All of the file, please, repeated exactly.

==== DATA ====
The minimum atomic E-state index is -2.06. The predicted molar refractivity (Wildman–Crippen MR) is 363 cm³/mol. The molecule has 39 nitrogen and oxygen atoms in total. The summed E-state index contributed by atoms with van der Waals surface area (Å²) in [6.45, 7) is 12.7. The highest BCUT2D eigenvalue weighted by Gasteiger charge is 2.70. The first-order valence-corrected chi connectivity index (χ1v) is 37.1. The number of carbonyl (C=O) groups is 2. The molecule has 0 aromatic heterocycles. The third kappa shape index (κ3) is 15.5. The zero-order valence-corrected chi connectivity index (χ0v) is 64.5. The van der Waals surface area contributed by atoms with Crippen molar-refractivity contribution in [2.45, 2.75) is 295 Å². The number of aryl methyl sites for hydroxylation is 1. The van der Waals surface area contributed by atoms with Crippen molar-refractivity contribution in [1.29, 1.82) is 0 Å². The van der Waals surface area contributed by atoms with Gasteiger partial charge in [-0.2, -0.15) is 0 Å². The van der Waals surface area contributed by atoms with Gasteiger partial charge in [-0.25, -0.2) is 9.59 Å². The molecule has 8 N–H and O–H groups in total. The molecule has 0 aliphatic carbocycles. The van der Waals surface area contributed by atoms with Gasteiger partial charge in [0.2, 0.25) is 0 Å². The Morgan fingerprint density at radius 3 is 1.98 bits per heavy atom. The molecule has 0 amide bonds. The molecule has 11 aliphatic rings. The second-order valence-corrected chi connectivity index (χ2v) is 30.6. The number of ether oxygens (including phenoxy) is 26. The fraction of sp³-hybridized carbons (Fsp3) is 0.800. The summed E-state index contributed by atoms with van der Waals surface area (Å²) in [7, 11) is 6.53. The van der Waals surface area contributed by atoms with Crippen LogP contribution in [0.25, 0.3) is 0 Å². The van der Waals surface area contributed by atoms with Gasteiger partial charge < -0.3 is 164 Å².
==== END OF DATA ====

The minimum atomic E-state index is -2.06. The predicted molar refractivity (Wildman–Crippen MR) is 363 cm³/mol. The molecule has 39 nitrogen and oxygen atoms in total. The summed E-state index contributed by atoms with van der Waals surface area (Å²) in [6.45, 7) is 12.7. The highest BCUT2D eigenvalue weighted by Gasteiger charge is 2.70. The first-order valence-corrected chi connectivity index (χ1v) is 37.1. The number of carbonyl (C=O) groups is 2. The molecule has 0 aromatic heterocycles. The third kappa shape index (κ3) is 15.5. The zero-order valence-corrected chi connectivity index (χ0v) is 64.5. The van der Waals surface area contributed by atoms with Crippen molar-refractivity contribution in [2.45, 2.75) is 295 Å². The number of aryl methyl sites for hydroxylation is 1. The van der Waals surface area contributed by atoms with Crippen molar-refractivity contribution in [1.29, 1.82) is 0 Å². The van der Waals surface area contributed by atoms with Gasteiger partial charge in [-0.2, -0.15) is 0 Å². The van der Waals surface area contributed by atoms with Gasteiger partial charge in [-0.25, -0.2) is 9.59 Å². The molecule has 8 N–H and O–H groups in total. The molecule has 0 aliphatic carbocycles. The van der Waals surface area contributed by atoms with Gasteiger partial charge in [0.2, 0.25) is 0 Å². The Morgan fingerprint density at radius 3 is 1.98 bits per heavy atom. The molecule has 0 amide bonds. The molecule has 11 aliphatic rings. The second-order valence-corrected chi connectivity index (χ2v) is 30.6. The number of ether oxygens (including phenoxy) is 26. The fraction of sp³-hybridized carbons (Fsp3) is 0.800. The summed E-state index contributed by atoms with van der Waals surface area (Å²) in [7, 11) is 6.53. The van der Waals surface area contributed by atoms with Crippen LogP contribution in [0.25, 0.3) is 0 Å². The van der Waals surface area contributed by atoms with Gasteiger partial charge < -0.3 is 164 Å².